Foods to Stop Depression
Depression, also known as clinical depression or major depression, is a psychiatric condition that affects moods, thoughts and behavior. Common symptoms include elongated bouts of sadness or lack of purpose, physical aches, sleep difficulties and uncontrollable crying. Several treatment options are available, such as counseling or medication. Eating certain foods may also help prevent or reduce symptoms of depression.
Fruits and Vegetables
Fruits and vegetables provide the body with an array of beneficial nutrients, including vitamins, minerals, antioxidants and dietary fiber. According to the Mayo Clinic, a nutritious, fiber-rich diet based on foods such as fruits and vegetables might substantially reduce the risk for depression. To improve depressive symptoms, incorporate a variety of colorful, fresh fruits and vegetables on a regular basis. Fruits and vegetables deepest in color tend to offer the most nutritional value, so consume berries, citrus fruits, bananas, melon, tomatoes, leafy greens, broccoli, asparagus, Brussels sprouts and colorful peppers in particular. Fruits and vegetables are low in calories yet high in nutrients and fiber, thus can help in weight management and reduce risk for other diseases, such as heart disease.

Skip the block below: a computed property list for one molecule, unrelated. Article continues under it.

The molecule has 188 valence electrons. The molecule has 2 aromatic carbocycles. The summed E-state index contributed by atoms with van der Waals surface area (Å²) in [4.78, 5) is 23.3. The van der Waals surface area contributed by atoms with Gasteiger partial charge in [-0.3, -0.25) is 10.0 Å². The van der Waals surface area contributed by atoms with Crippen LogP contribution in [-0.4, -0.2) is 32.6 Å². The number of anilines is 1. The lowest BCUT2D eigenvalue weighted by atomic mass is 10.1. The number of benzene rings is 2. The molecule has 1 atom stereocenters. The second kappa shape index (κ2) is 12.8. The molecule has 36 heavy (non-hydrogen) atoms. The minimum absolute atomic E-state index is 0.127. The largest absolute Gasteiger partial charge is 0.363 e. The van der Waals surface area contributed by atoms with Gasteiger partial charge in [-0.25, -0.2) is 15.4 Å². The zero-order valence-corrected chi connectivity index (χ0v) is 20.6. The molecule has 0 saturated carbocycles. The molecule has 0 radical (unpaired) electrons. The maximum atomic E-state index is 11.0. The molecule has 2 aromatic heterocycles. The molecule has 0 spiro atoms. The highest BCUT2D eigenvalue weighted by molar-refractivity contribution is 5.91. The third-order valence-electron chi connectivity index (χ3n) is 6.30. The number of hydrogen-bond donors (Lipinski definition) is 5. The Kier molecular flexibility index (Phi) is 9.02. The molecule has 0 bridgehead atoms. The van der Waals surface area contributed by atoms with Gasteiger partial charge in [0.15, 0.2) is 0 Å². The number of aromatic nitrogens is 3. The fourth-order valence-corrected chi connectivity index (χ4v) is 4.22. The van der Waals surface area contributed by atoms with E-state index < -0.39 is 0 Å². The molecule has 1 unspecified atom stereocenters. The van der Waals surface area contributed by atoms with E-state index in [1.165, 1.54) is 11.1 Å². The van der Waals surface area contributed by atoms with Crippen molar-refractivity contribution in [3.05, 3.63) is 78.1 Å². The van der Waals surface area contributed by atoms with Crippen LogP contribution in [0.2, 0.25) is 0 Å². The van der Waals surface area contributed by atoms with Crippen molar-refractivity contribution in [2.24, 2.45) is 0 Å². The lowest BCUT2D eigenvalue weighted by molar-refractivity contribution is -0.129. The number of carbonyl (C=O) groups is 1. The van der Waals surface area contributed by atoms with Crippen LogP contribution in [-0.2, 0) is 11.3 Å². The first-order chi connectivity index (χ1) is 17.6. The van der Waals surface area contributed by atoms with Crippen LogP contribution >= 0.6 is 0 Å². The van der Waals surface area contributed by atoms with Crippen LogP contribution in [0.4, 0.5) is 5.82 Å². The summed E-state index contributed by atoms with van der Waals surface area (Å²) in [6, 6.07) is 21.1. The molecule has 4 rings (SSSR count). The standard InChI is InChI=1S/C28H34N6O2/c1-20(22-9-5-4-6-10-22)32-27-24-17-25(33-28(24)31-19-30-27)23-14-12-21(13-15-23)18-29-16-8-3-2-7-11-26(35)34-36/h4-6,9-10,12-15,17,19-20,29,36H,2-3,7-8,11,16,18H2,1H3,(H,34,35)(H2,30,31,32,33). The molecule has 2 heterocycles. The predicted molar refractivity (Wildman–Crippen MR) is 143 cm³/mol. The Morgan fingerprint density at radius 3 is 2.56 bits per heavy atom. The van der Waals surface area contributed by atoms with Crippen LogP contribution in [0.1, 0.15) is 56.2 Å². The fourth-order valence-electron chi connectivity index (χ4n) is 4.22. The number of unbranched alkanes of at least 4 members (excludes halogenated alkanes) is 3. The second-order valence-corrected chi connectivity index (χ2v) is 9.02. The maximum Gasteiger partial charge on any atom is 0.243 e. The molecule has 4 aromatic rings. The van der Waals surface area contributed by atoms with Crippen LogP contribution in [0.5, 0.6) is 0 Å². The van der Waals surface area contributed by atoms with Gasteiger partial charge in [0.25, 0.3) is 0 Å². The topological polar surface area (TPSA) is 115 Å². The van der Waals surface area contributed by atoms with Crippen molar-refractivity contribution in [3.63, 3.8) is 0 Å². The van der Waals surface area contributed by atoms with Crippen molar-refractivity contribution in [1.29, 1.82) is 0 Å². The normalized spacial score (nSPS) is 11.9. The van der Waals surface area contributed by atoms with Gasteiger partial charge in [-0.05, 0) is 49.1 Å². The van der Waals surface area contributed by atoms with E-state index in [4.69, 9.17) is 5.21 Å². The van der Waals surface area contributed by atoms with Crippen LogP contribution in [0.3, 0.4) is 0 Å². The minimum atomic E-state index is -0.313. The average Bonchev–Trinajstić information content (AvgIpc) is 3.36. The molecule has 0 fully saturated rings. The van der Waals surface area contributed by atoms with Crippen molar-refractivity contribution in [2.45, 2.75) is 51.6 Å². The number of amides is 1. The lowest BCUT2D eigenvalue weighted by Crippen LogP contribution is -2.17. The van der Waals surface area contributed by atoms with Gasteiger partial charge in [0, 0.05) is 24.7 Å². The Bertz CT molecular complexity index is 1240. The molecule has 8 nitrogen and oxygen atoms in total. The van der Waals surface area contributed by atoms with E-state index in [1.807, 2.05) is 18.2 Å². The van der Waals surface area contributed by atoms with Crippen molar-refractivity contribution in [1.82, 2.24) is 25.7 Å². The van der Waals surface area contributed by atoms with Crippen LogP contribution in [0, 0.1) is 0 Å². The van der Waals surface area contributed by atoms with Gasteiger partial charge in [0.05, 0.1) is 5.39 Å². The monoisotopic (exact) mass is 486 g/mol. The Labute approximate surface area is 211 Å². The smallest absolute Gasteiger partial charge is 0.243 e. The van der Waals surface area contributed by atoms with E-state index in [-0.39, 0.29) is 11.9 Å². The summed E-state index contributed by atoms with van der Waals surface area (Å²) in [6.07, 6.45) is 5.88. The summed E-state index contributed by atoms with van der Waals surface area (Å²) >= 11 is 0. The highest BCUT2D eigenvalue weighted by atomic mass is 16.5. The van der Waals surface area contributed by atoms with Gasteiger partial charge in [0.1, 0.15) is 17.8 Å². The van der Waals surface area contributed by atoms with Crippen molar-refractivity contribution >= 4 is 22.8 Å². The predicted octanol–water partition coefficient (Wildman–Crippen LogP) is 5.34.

Vitamin B-rich Foods
B vitamins, also known as B complex vitamins, are a group of water soluble vitamins present in some foods and added to others that aid in the breakdown of food during digestion. According to natural health expert, Dr. Andrew Weil, B vitamins, B6 and folic acid in particular, contribute to mood balance and can help treat depression. Vitamin B6 is found in foods such as fortified cereals, potatoes, bananas, garbanzo beans, chicken breast, pork, roast beef, trout, sunflower seed, peanut butter and spinach. Folate, or folic acid, can be found in fortified cereals, beef liver, spinach, northern beans, asparagus, rice, spinach, broccoli and peas. Consume a variety of vitamin B-rich foods regularly for best potential results.
Omega-3 Fatty Acids
Omega-3 fatty acids are healthy, essential fats the body can’t produce on its own. Weil suggests omega-3 fats as a means of creating a healthy state of mind and improve both physical and emotional wellness for those with depression. Omega-3 fats are found in fatty fish such as tuna, salmon, mackerel and sardines. Additional valuable sources include ground flax seed, flax seed oil, walnuts, walnut oil and canola oil. Since fat aids in nutrient absorption, consuming modest amounts of omega-3s in addition to meals that include nutritious foods such as fruit, grains and vegetables, can further enhance nutritional wellness. The American Heart Association recommends consuming 3-oz. of fish at least twice per week for optimum health.
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